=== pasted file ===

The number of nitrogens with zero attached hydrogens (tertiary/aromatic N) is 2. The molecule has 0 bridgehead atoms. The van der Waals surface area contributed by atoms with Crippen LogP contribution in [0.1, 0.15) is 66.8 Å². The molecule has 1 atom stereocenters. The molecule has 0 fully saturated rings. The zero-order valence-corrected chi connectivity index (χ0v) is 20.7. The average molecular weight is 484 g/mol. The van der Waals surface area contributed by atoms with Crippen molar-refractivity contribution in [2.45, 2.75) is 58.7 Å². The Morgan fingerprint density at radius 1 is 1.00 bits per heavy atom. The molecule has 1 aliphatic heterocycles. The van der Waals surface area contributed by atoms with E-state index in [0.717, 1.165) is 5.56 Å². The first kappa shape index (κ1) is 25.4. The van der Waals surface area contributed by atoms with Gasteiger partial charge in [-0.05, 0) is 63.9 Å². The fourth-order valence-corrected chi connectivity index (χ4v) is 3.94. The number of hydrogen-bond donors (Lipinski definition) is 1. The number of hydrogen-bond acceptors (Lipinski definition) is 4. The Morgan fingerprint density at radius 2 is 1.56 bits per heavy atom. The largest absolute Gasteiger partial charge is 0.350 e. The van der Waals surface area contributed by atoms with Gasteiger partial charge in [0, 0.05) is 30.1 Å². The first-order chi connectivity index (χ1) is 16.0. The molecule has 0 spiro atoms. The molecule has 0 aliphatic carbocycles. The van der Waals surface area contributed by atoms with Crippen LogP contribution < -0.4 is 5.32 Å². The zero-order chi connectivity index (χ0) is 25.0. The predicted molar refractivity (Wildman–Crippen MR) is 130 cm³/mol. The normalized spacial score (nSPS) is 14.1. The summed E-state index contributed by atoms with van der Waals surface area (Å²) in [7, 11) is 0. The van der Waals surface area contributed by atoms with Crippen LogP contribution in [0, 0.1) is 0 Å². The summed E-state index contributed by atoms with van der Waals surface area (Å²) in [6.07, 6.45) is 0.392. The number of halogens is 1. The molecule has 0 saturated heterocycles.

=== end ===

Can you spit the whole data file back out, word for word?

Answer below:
The number of nitrogens with zero attached hydrogens (tertiary/aromatic N) is 2. The molecule has 0 bridgehead atoms. The van der Waals surface area contributed by atoms with Crippen LogP contribution in [0.1, 0.15) is 66.8 Å². The molecule has 1 atom stereocenters. The molecule has 0 fully saturated rings. The zero-order valence-corrected chi connectivity index (χ0v) is 20.7. The average molecular weight is 484 g/mol. The van der Waals surface area contributed by atoms with Crippen molar-refractivity contribution in [2.45, 2.75) is 58.7 Å². The Morgan fingerprint density at radius 1 is 1.00 bits per heavy atom. The molecule has 1 aliphatic heterocycles. The van der Waals surface area contributed by atoms with E-state index in [0.717, 1.165) is 5.56 Å². The first kappa shape index (κ1) is 25.4. The van der Waals surface area contributed by atoms with Gasteiger partial charge in [-0.05, 0) is 63.9 Å². The fourth-order valence-corrected chi connectivity index (χ4v) is 3.94. The number of hydrogen-bond donors (Lipinski definition) is 1. The number of hydrogen-bond acceptors (Lipinski definition) is 4. The Morgan fingerprint density at radius 2 is 1.56 bits per heavy atom. The largest absolute Gasteiger partial charge is 0.350 e. The van der Waals surface area contributed by atoms with Gasteiger partial charge in [0, 0.05) is 30.1 Å². The first-order chi connectivity index (χ1) is 16.0. The molecule has 0 spiro atoms. The molecule has 0 aliphatic carbocycles. The van der Waals surface area contributed by atoms with Crippen LogP contribution < -0.4 is 5.32 Å². The zero-order chi connectivity index (χ0) is 25.0. The predicted molar refractivity (Wildman–Crippen MR) is 130 cm³/mol. The normalized spacial score (nSPS) is 14.1. The summed E-state index contributed by atoms with van der Waals surface area (Å²) in [7, 11) is 0. The van der Waals surface area contributed by atoms with Crippen LogP contribution in [0, 0.1) is 0 Å². The summed E-state index contributed by atoms with van der Waals surface area (Å²) in [6.07, 6.45) is 0.392. The number of halogens is 1. The molecule has 0 saturated heterocycles.